Strengthen Your Brain, Strengthen Your Resolve

Bill Moyers did a fascinating series on healing, and one interview he did has really stuck with me. A man had had a stroke, taking out much of the emotional part of the brain. While the higher parts of the brain, including the frontal lobe we explored last week, remained  untouched, the man was left with the inability to make decisions, a crucial part of willpower. Turns out, our emotions help us sort out which choice we want to make, and help us access the learning experiences that inform our decision-making. It is this happy ballet between the feeling  and the thinking parts of our brain that lead to well-considered decisions. What keeps our feelings motivational and not overwhelming is the healthy filter the neocortex, and all its nifty lobes, provide. While I may be getting ahead of myself here…I’ll be doing justice to the importance of neural/brain functioning in a later series…the value of our frontal lobe as filter cannot be underestimated.

Attention Deficit Disorder and stress medicine in particular give us some clues.  Much of what works for those with ADD works for the rest of us as well. Diet plays an important part, most notably sugar and gluten. Simply watching what you eat, and the quantity, can help immensely. A client recently found herself able to follow through with her commitments to self-care when she finally treated the chronic anemia that had been plaguing her for years. Chronic stress also drives the action in the brain towards the caboose, the more primitive and reactive states, and in extreme states can overwhelm even the strongest of filters. So antianxiety practices such as meditation and some forms of exercise, as well as good rest (getting enough sleep?), also improve activity where you exercise your will.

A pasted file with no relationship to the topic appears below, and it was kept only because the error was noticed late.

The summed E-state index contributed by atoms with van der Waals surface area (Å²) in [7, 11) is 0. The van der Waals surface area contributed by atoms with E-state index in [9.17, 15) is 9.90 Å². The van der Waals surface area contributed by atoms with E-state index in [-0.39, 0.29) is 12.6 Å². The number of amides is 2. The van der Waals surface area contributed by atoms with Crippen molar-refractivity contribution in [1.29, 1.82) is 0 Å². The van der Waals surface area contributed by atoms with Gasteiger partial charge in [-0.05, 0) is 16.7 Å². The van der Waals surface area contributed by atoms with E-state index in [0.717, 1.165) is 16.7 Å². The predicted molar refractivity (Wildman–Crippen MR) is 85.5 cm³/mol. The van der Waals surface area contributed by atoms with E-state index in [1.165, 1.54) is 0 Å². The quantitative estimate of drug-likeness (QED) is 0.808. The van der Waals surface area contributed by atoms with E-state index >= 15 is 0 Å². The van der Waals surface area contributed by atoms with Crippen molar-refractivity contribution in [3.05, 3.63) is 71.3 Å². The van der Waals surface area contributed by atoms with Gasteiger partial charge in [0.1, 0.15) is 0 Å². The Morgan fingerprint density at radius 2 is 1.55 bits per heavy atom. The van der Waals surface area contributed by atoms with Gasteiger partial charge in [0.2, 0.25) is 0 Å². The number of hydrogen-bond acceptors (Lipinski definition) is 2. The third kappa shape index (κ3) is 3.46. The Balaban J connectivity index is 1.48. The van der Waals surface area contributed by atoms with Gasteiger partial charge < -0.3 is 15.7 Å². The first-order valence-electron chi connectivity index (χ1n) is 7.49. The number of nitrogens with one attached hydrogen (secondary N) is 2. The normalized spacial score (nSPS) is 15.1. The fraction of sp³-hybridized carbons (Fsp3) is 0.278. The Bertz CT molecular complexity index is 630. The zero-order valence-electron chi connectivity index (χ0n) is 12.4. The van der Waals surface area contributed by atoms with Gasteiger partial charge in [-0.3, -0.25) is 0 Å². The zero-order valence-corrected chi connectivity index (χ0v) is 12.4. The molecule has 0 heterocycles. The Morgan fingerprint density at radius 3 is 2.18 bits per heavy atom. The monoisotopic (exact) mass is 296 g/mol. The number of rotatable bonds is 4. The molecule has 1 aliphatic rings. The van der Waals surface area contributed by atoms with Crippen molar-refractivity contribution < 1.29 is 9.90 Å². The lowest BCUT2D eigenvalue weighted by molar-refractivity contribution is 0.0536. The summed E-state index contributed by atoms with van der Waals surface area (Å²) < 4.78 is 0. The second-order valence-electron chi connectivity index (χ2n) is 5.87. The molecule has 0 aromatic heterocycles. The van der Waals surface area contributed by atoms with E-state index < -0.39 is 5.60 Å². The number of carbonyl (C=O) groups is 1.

One more exercise, and it’s one you can do while at a stoplight, or waiting your turn at the service counter. Certain eye movements activate the PFC, that crucial part of the frontal lobes I explored last week. They’re called “saccades,” and they’re the basis of EMDR, or Eye Movement Desensitization and Reprocessing, a therapy for trauma. Careful with this one, as it’s powerful…allow your eyes to move rapidly between left and right. Try it now, doing only about four to five repetitions. Then stop. Rest your eyes. Do this about 5-6 times each day. After a few weeks, you may notice a marked difference in how sharp and focused you feel, and both your decision making and your ability to plan effectively will most likely show improvement.

Finally, be patient with yourself. Cultivate self-compassion as best you can and be wary of perfection, for it doesn’t exist in nature. And to the extent that you do carry out any of your promises…I’m proud of you. Be proud of yourself. Peace.

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